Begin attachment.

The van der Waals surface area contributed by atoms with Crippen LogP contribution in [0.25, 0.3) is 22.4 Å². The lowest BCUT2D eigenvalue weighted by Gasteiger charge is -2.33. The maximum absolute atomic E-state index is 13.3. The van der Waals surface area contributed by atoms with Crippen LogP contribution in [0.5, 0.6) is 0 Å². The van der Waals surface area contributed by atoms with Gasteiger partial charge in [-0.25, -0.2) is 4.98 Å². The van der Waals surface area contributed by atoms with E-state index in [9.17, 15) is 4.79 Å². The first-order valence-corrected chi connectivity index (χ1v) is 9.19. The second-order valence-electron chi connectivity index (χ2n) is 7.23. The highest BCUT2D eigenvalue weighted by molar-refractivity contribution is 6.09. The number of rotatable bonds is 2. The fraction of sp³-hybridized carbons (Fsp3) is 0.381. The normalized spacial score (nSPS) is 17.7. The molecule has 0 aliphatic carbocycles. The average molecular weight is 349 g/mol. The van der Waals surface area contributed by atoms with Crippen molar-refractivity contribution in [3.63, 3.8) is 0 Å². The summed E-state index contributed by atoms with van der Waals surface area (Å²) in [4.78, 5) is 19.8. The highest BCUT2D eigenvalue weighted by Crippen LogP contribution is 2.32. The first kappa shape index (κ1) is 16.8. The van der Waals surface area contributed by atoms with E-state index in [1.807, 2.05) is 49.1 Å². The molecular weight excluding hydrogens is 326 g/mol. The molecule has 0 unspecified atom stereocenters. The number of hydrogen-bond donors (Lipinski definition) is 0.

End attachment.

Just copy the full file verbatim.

The van der Waals surface area contributed by atoms with Crippen LogP contribution in [0.25, 0.3) is 22.4 Å². The lowest BCUT2D eigenvalue weighted by Gasteiger charge is -2.33. The maximum absolute atomic E-state index is 13.3. The van der Waals surface area contributed by atoms with Crippen LogP contribution in [0.5, 0.6) is 0 Å². The van der Waals surface area contributed by atoms with Gasteiger partial charge in [-0.25, -0.2) is 4.98 Å². The van der Waals surface area contributed by atoms with E-state index in [9.17, 15) is 4.79 Å². The first-order valence-corrected chi connectivity index (χ1v) is 9.19. The second-order valence-electron chi connectivity index (χ2n) is 7.23. The highest BCUT2D eigenvalue weighted by molar-refractivity contribution is 6.09. The number of rotatable bonds is 2. The fraction of sp³-hybridized carbons (Fsp3) is 0.381. The normalized spacial score (nSPS) is 17.7. The molecule has 0 aliphatic carbocycles. The average molecular weight is 349 g/mol. The van der Waals surface area contributed by atoms with Crippen molar-refractivity contribution in [3.63, 3.8) is 0 Å². The summed E-state index contributed by atoms with van der Waals surface area (Å²) in [4.78, 5) is 19.8. The highest BCUT2D eigenvalue weighted by Crippen LogP contribution is 2.32. The first kappa shape index (κ1) is 16.8. The van der Waals surface area contributed by atoms with E-state index in [1.807, 2.05) is 49.1 Å². The molecular weight excluding hydrogens is 326 g/mol. The molecule has 0 unspecified atom stereocenters. The number of hydrogen-bond donors (Lipinski definition) is 0.